Japan Shares Rise as Steelmakers, Shippers Lead AdvanceAnna Kitanaka
Japanese shares rose, with the Topix index extending its longest winning streak in seven weeks, as steelmakers and shippers led gains on the gauge.
Tokyo Steel Manufacturing Co. surged 8 percent after Bank of America Merrill Lynch raised its rating on the stock. Shipping lines advanced for a second day as a measure of freight prices reached its highest in 21 months. Honda Motor Co., which gets 46 percent of its revenue from North America, jumped 2.3 percent as data showed sales to the U.S. surged. Railway operator Kintetsu Corp. lost 0.8 percent after saying it plans to raise as much as 67.1 billion through a share sale.
The Topix climbed 0.1 percent to 1,157.84 at the close of trading in Tokyo, after swinging between gains of as much as 0.6 percent and losses of as much as 0.4 percent. The Nikkei 225 Stock Average rose less than 0.1 percent to 14,064.82. The Federal Reserve said yesterday the world’s biggest economy maintained a “modest to moderate” pace of growth. The U.S. reports jobs data tomorrow.
“A lot of the optimism for the U.S. economy has been priced in, and now investors are on the sidelines until the employment data,” said Takashi Aoki, a Tokyo-based fund manager at Mizuho Asset Management Co., which oversees about $33 billion in assets. “Shippers are rising on higher cargo prices amid optimism Europe’s economy has bottomed and exports to China are recovering.”
Futures on the Standard & Poor’s 500 Index were little changed today after the measure gained 0.8 percent yesterday. The U.S. economy continued to grow from early July through late August, even as borrowing costs increased, the Fed said. The central bank’s Beige Book survey of economic conditions showed consumers spent more on travel and tourism, while manufacturing expanded “modestly.”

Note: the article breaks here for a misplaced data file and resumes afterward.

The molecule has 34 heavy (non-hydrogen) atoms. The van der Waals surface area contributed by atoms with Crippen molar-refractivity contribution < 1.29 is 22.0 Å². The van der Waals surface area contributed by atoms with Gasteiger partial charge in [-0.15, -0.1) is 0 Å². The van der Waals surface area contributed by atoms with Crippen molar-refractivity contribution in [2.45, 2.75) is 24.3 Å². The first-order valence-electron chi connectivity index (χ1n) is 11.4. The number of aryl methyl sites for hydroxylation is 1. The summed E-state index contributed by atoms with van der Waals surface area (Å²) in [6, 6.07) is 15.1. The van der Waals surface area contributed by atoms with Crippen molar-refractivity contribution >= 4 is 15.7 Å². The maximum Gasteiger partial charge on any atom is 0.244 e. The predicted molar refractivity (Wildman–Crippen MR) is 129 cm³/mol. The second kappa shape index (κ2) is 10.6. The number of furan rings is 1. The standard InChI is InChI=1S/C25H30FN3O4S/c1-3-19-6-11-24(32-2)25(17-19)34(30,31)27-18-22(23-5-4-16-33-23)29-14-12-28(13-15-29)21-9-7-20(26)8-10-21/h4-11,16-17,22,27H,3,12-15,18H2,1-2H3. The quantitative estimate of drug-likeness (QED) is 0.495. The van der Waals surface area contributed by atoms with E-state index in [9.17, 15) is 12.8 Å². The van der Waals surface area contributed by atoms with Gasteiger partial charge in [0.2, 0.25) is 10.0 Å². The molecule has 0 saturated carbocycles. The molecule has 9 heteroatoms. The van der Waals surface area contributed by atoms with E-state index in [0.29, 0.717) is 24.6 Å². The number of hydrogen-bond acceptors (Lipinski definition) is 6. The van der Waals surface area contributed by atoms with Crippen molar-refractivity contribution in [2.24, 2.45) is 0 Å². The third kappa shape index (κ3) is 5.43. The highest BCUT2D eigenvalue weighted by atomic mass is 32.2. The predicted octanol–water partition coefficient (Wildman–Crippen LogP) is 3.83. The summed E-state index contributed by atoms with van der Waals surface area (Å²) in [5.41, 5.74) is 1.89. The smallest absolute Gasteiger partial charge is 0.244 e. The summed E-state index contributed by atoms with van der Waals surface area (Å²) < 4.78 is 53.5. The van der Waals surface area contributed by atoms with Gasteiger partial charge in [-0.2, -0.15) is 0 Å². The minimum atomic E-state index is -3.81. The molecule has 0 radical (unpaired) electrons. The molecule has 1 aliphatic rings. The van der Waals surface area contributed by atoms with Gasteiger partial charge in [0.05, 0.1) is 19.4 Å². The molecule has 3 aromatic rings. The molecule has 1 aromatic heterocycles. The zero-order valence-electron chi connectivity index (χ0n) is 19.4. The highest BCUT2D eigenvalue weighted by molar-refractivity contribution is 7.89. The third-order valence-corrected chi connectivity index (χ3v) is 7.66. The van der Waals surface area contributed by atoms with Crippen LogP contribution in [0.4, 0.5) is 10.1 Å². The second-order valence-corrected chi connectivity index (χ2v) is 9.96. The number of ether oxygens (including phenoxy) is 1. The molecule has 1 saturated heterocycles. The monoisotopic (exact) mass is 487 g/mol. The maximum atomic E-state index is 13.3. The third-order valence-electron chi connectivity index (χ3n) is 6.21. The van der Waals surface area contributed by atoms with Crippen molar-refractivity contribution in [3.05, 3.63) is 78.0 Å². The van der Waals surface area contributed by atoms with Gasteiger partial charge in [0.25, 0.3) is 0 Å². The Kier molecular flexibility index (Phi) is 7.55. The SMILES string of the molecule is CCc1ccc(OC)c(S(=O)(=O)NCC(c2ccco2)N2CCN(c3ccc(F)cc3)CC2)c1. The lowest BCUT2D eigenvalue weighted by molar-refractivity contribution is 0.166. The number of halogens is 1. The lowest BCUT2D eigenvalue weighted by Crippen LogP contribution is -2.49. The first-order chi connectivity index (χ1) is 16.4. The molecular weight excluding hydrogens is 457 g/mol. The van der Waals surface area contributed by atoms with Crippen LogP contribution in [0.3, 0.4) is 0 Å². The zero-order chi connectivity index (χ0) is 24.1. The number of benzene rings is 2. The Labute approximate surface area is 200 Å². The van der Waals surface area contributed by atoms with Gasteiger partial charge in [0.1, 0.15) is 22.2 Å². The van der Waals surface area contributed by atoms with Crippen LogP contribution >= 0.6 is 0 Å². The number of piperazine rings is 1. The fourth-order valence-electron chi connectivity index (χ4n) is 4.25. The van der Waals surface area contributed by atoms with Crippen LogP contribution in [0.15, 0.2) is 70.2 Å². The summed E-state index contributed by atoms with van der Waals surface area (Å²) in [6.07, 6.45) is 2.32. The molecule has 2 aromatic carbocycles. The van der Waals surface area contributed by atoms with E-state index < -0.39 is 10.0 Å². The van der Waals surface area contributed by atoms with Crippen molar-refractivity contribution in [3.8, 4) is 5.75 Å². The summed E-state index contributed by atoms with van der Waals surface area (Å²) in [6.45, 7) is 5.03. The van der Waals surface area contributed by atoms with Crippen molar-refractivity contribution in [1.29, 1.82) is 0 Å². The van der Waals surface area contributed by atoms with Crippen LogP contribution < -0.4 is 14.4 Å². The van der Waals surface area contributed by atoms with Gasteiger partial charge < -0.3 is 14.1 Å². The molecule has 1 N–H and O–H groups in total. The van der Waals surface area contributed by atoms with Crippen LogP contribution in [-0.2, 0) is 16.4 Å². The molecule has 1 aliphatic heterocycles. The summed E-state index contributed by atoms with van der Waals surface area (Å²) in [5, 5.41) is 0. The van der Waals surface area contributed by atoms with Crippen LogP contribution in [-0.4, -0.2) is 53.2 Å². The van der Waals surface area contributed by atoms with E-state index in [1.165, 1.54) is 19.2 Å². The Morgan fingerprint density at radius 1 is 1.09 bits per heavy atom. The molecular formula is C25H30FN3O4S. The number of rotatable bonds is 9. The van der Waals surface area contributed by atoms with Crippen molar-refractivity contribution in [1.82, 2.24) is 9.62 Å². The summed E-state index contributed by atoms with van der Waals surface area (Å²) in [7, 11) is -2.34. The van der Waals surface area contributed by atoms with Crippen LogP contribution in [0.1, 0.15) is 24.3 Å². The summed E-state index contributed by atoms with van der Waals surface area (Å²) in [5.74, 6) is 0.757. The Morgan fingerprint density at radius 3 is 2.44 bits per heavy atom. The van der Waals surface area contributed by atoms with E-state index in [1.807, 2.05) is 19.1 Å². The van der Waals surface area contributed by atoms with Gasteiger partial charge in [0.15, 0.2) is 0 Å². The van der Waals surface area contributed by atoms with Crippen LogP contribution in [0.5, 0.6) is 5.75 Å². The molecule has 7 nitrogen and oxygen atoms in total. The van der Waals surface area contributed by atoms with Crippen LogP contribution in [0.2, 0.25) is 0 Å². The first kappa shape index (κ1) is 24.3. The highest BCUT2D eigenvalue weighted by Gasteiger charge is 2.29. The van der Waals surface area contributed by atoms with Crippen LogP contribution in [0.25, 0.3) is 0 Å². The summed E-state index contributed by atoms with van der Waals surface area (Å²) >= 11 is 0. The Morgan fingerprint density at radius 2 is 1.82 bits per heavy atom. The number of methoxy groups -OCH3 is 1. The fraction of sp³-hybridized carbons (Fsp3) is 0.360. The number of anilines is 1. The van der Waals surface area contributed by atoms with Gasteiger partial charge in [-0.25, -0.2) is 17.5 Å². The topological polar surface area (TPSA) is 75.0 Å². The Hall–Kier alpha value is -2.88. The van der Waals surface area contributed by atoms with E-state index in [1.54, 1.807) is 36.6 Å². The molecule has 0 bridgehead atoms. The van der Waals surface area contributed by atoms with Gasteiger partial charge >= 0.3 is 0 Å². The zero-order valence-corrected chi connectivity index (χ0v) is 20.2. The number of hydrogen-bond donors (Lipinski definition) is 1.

Japanese stocks have already priced in most available good news, such as the strengthening U.S. economy and Japan’s possible win in the race to host the 2020 Olympics, said Mitsushige Akino, chief fund manager at Ichiyoshi Asset Management Co. in Tokyo. “Now investors want to take a wait-and-see approach.”
The Topix Iron & Steel Index climbed 2.5 percent today for the biggest advance among the 33 Topix industry groups.
Tokyo Steel Manufacturing led gains, jumping 8 percent to 557 yen, after its shares were raised to buy from neutral by Bank of America Merrill Lynch. Nippon Steel & Sumitomo Metal Corp., Japan’s biggest steel producer by market value, advanced
3.6 percent to 313 yen after it was boosted to buy from underperform by the brokerage.
The companies’ ratings were increased amid optimism for a recovery in domestic demand from automakers and construction companies and an expansion in manufacturing in China, analyst Takashi Enomoto wrote in a report dated yesterday.
Shippers posted the second-biggest advance on the Topix today, with a gauge tracking the sector rising to its highest level since May 22. The Baltic Dry Index of commodity-shipping prices rose 4 percent yesterday to 1,215, its highest level since January 2012, according to the Baltic Exchange in London, a publisher of costs on more than 50 trade routes.
Japan’s three largest maritime transporters all climbed. Kawasaki Kisen Kaisha Ltd. jumped 3 percent to 239 yen, Mitsui O.S.K. Lines Ltd. rose 2.2 percent to 425 yen and Nippon Yusen K.K. added 1.7 percent to 301 yen.
Carmakers provided the biggest boost to the Topix. The sector advanced as data showed U.S. auto sales rose 17 percent last month. Toyota Motor Corp. deliveries surged 23 percent, while Honda and Nissan Motor Co. each had their best August.
Honda jumped 2.3 percent to 3,760 yen. Toyota, which gets about 30 percent of sales from North America, climbed 0.3 percent to 6,250 yen. Nissan rose 0.6 percent to 1,019 yen.
The yen traded in a range from 99.57 to 99.98 per dollar as the Bank of Japan concluded a two-day policy meeting today.
The BOJ, which buys more than 7 trillion yen ($70 billion) of Japanese government bonds every month in its bid to stoke inflation to 2 percent, kept its policy unchanged. All 32 economists in a Bloomberg News survey forecast the outcome. The central bank also raised its assessment of Japan’s economy, saying a moderate recovery is underway.
Among stocks that fell, Kintetsu lost 0.8 percent to 369 yen. The Osaka-based company expects proceeds of 67.1 billion yen from selling shares to the public for 360 yen each.
The Topix traded at 1.21 times book value today, compared with 2.43 for the S&P 500 and 1.70 for the Stoxx Europe 600 Index yesterday. The Japanese measure’s 30-day historic volatility was at 28.80 today, compared with its five-year median of 19.42.